The snow has been with us for a week now. Roads are still littered with abandoned crashed vehicles. Many of these vehicles appear to have minimal damage, but are stuck in deep snow and are difficult to get to. Once the snow and ice melts these vehicles are going to flood local body shops. Insurance companies are also going to be swamped with claims. Many people will make only property damage claims. If so, they may be leaving money on the table if they do not make a Diminished Value claim. Below are some things you should know about Diminished value claims.
What is a Diminished Value Claim? Diminished Value claims arise after a vehicle has been damaged by the negligence of another (usually a bad driver.) The claim arises from the fact that a vehicle that has been in a crash is now worth less than a vehicle that has not been in a crash. The diminished value is the difference between what the vehicle was worth before the crash and what the vehicle is worth now.
How Much Can I Get On A Diminished Value Claim? The amount varies. To determine the amount of the claim an expert will look at how much the car is worth immediately after the crash compared to how much it was worth immediately before the crash. For example, a 2 day Bentley that was in a crash may be worth $120,000.00 before the crash and now it is only worth $80,000.00 after it has been repaired. The diminished value claim would be $40,000.00. However, things change if you change the type and the age of the vehicle. Now picture a 1999 Ford F-150 that is barely running before the crash. The truck maybe worth $1500.00 on a good day. The truck is in a crash and professionally repaired, now it probably is worth roughly the same because it did not have much value to diminish in the first place.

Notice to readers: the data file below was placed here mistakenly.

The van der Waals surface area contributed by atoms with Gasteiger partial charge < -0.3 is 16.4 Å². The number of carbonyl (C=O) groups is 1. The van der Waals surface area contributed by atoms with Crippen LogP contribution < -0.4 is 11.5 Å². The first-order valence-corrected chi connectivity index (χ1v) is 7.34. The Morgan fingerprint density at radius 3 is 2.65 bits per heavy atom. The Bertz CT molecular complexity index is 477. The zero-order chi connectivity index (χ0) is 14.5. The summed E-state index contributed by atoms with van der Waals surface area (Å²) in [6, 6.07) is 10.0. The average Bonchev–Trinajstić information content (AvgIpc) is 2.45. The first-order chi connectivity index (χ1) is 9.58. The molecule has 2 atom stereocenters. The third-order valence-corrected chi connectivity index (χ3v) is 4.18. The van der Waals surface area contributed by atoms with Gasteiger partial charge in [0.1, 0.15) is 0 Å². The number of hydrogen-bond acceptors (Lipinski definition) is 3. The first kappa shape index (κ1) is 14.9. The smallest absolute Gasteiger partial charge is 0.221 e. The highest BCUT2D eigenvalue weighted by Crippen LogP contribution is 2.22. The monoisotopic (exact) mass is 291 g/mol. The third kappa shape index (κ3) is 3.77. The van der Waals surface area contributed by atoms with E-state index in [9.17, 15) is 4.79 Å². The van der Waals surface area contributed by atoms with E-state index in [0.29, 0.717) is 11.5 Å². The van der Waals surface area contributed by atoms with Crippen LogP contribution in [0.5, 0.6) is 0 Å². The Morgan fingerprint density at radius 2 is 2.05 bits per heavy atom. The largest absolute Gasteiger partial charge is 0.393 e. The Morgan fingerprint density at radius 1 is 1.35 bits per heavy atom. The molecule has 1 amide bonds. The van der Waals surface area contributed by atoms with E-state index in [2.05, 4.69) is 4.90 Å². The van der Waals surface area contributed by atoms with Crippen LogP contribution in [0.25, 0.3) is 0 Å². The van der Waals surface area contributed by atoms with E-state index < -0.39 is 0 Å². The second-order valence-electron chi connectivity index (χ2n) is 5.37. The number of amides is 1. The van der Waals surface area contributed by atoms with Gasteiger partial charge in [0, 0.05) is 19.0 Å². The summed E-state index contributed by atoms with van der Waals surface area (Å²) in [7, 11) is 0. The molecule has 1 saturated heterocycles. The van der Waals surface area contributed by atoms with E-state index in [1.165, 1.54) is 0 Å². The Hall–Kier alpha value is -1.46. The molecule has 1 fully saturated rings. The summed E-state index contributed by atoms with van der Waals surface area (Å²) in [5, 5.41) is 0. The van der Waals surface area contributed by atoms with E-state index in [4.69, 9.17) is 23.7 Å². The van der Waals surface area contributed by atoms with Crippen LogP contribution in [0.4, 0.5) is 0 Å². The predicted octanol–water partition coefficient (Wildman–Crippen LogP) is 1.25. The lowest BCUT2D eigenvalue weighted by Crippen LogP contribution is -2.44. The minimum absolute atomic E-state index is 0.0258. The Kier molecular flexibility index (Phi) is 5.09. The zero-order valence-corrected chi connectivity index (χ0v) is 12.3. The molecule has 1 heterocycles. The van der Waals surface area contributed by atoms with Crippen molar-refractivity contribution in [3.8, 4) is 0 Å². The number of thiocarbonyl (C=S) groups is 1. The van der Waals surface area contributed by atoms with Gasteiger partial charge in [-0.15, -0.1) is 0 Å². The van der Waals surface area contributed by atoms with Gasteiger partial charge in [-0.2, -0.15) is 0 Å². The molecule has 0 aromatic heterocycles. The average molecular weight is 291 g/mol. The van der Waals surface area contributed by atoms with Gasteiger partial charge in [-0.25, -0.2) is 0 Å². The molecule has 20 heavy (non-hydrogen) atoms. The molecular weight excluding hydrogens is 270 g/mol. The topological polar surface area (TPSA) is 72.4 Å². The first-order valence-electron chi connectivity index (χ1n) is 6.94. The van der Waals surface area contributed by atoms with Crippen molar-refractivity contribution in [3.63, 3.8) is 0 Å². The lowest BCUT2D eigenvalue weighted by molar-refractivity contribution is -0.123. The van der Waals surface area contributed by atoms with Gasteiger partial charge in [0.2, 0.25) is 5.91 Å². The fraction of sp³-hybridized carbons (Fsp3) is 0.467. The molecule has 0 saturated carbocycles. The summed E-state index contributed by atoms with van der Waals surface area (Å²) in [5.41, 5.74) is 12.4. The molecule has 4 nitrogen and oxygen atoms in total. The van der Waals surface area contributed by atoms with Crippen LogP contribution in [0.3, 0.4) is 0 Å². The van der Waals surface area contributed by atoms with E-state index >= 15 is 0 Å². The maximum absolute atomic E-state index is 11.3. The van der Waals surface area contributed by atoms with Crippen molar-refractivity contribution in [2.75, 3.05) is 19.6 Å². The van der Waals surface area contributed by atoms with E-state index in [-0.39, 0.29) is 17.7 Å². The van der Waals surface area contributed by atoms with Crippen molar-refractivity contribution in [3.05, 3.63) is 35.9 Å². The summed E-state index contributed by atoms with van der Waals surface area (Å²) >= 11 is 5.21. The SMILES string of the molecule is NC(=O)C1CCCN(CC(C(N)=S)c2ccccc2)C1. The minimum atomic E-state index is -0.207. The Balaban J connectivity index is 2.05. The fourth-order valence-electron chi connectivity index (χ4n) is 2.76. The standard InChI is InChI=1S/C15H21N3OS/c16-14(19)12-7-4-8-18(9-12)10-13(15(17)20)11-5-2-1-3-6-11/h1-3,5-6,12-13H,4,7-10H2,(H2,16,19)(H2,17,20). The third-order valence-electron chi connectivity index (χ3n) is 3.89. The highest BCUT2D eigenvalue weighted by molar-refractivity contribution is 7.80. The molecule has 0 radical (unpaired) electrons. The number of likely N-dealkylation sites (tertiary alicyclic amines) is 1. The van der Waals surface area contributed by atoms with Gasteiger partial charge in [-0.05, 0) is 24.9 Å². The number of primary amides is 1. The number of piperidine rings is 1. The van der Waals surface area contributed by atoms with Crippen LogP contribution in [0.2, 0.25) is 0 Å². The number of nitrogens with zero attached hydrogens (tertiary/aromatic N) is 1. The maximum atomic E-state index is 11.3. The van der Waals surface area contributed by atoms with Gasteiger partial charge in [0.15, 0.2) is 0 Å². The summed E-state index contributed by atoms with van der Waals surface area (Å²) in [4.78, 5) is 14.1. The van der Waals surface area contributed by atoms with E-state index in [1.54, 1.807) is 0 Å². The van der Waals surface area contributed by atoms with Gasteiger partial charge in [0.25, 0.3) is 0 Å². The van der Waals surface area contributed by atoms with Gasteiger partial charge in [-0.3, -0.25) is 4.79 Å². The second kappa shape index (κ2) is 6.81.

What Variables Affect The Amount I can Get From A Diminished Value Claim? Each claim is unique, but usually vehicle make, model, year are important. Also, the damage to the vehicle is important. Whether or not OEM (Factory) parts were used is a variable that can be taken into account.
How Is The Diminished Value Determined? Experts are usually people that have worked in the automotive repair industry for years render an opinion regarding the diminished value. They are usually paid a fee for their work and can provide you a report regarding their findings and the amount of the diminished value. Some Portland Oregon Body shops will offer to render a Diminished Value Opinion for a fee.
Who Do I Make A Diminished Value Claim To? If you handle the claim yourself you should make the claim to the Insurer of the bad driver that damaged your car.
The Insurance Company Says They Don't Recognize Diminished Value Claims? I have heard from clients that attempted to make a diminished value claim that the bad driver's insurance company claims they don't recognize Diminished Value Claims. That may be the case, but Oregon Law recognizes these as valid legal claims. What this means is if the insurance company claims they are not going to pay out because they have a policy of not honoring diminished value claims you can file a lawsuit seeking damages for the diminished value. You may also have a claim against the insurer that the Insurance Commissioner would be interested in investigating. If you are making a claim against your own policy (uninsured motorist (think hit and run) or under-insured motorist) for diminished value then look at your insurance policy to determine if the policy covers diminished value.
My Diminished Value Claim Is Not Worth Much, Should I Pursue It? It depends. Some claims for diminished value may only be a couple of thousand dollars. Usually these small claims are not filed because people believe the case is too small for an attorney to take. However, Oregon has laws that enable attorney's to get paid on small cases under $10,000.00. I have written a blog article on ORS 20.080 and if you have a small Diminished Value Case you should read the article and call me at 503.224.1658 if needed.